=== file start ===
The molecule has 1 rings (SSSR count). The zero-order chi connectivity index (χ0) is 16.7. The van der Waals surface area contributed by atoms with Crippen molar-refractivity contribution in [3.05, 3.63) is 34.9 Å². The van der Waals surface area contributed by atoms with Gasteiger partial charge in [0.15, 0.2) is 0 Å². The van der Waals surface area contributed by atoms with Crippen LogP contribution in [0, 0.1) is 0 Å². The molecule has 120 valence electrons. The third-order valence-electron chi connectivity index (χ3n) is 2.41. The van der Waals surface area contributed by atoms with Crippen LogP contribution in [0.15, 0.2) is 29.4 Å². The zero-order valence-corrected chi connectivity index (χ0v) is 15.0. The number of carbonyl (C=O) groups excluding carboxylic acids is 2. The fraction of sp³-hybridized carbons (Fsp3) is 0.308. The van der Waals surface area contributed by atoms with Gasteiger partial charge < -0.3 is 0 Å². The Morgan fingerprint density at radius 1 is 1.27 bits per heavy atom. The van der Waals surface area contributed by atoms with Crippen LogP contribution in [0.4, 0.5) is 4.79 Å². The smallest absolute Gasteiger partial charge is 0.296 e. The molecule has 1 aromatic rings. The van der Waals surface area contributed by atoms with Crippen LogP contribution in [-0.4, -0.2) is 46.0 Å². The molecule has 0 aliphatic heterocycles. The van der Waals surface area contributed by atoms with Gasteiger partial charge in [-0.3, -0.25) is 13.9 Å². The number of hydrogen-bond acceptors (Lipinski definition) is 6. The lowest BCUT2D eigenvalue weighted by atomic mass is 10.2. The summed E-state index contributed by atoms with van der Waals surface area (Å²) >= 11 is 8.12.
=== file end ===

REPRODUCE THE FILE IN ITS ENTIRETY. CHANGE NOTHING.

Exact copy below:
The molecule has 1 rings (SSSR count). The zero-order chi connectivity index (χ0) is 16.7. The van der Waals surface area contributed by atoms with Crippen molar-refractivity contribution in [3.05, 3.63) is 34.9 Å². The van der Waals surface area contributed by atoms with Gasteiger partial charge in [0.15, 0.2) is 0 Å². The van der Waals surface area contributed by atoms with Crippen LogP contribution in [0, 0.1) is 0 Å². The molecule has 120 valence electrons. The third-order valence-electron chi connectivity index (χ3n) is 2.41. The van der Waals surface area contributed by atoms with Crippen LogP contribution in [0.15, 0.2) is 29.4 Å². The zero-order valence-corrected chi connectivity index (χ0v) is 15.0. The number of carbonyl (C=O) groups excluding carboxylic acids is 2. The fraction of sp³-hybridized carbons (Fsp3) is 0.308. The van der Waals surface area contributed by atoms with Gasteiger partial charge < -0.3 is 0 Å². The Morgan fingerprint density at radius 1 is 1.27 bits per heavy atom. The van der Waals surface area contributed by atoms with Crippen LogP contribution in [0.4, 0.5) is 4.79 Å². The smallest absolute Gasteiger partial charge is 0.296 e. The molecule has 1 aromatic rings. The van der Waals surface area contributed by atoms with Crippen LogP contribution in [-0.4, -0.2) is 46.0 Å². The molecule has 0 aliphatic heterocycles. The van der Waals surface area contributed by atoms with Gasteiger partial charge in [-0.3, -0.25) is 13.9 Å². The number of hydrogen-bond acceptors (Lipinski definition) is 6. The lowest BCUT2D eigenvalue weighted by atomic mass is 10.2. The summed E-state index contributed by atoms with van der Waals surface area (Å²) >= 11 is 8.12.